“It has many videos and other resources that can be used for adult catechesis and Christian formation,” he says. “Keeping in mind the small groups in the parish that use various resources, I thought this would be a huge help to them.”

Parishioner Catherine Chong regularly uses the material on FORMED and says its wide range of authentically Catholic content made the service highly attractive.

“Some people have referred to FORMED as a Catholic Netflix, which is so apt, but actually it is more than Netflix as apart from videos, there are also study programs, audio talks and books,” she says.

“With thousands of resources for everyone from those making early enquiries about the Catholic faith to Catholics wanting to deepen their faith, there is something for everyone.

“Most importantly, I feel assured that what I view, listen to or read comes from credible Catholic sources. I would certainly recommend FORMED to individuals and parishes.”

Other services and future possibilities

There are other Catholic services starting to appear internationally. In March 2020, Poland launched its own Catholic streaming service, “Katoflix”, and just a few months later “VatiVision” was launched in Italy. Both services seek to provide viewers with paid access to Christian and religious content, including films and series on topics such as faith, the meaning of life and the lives of the saints.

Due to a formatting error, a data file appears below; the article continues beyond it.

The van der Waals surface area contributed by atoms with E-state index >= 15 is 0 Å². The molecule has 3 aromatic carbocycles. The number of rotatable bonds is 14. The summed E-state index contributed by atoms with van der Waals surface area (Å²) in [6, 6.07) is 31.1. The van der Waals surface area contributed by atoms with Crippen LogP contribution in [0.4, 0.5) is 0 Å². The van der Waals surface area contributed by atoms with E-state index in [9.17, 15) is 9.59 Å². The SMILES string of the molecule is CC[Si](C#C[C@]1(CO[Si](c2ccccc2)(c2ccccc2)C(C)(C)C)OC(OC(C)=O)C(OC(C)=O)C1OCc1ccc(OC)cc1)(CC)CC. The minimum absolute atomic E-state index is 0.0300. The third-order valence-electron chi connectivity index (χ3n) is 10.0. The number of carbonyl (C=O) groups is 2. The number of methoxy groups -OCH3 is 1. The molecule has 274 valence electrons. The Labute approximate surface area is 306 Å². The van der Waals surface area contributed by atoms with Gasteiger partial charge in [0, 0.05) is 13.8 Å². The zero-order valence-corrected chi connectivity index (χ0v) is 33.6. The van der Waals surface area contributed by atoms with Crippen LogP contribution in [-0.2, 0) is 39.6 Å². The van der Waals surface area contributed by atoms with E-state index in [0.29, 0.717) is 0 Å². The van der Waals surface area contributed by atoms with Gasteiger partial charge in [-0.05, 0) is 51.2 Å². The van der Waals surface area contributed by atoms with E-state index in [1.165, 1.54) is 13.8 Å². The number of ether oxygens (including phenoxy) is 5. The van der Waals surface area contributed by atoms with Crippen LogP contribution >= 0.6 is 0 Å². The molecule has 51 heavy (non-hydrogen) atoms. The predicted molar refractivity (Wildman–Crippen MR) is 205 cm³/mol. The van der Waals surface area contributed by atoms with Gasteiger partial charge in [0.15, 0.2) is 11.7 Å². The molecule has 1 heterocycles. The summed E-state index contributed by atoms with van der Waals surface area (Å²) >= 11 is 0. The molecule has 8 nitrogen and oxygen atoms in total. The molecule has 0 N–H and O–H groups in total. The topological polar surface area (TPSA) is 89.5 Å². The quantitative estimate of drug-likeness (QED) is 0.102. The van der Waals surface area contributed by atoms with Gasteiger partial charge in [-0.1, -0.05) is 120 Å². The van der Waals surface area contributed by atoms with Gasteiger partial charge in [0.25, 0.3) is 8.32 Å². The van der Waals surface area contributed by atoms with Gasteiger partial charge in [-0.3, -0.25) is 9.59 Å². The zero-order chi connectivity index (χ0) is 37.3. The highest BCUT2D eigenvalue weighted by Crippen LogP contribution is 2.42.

At the time of the launch of VatiVision, the head of the Vatican communications department, Paolo Ruffini, described the new service as providing “the beauty of being able to connect the past, the present and the future and to offer a response to the questions that in some sense we all have.”[iii] The growth of such services in the coming years has the potential to radically improve Catholics’ knowledge of their faith and expose the rest of the world to the richness of Catholicism. But it will require time and effort.

Time and effort to research and learn about the different streaming services available, and their level of suitability, for example. Parishes looking to run formation courses for keen parishioners might sign up for a trial of FORMED; parents searching for wholesome evening entertainment for the family might try watching a series on Shalom World for a month; individuals aspiring to delve deeper into the mysteries of their Catholic faith might like to explore the wide range of documentary-style material provided by EWTN. And if the chosen service doesn’t meet your needs, try another one. For within the realm of Catholic streaming services, there truly is something for everyone.


Words: Matthew Biddle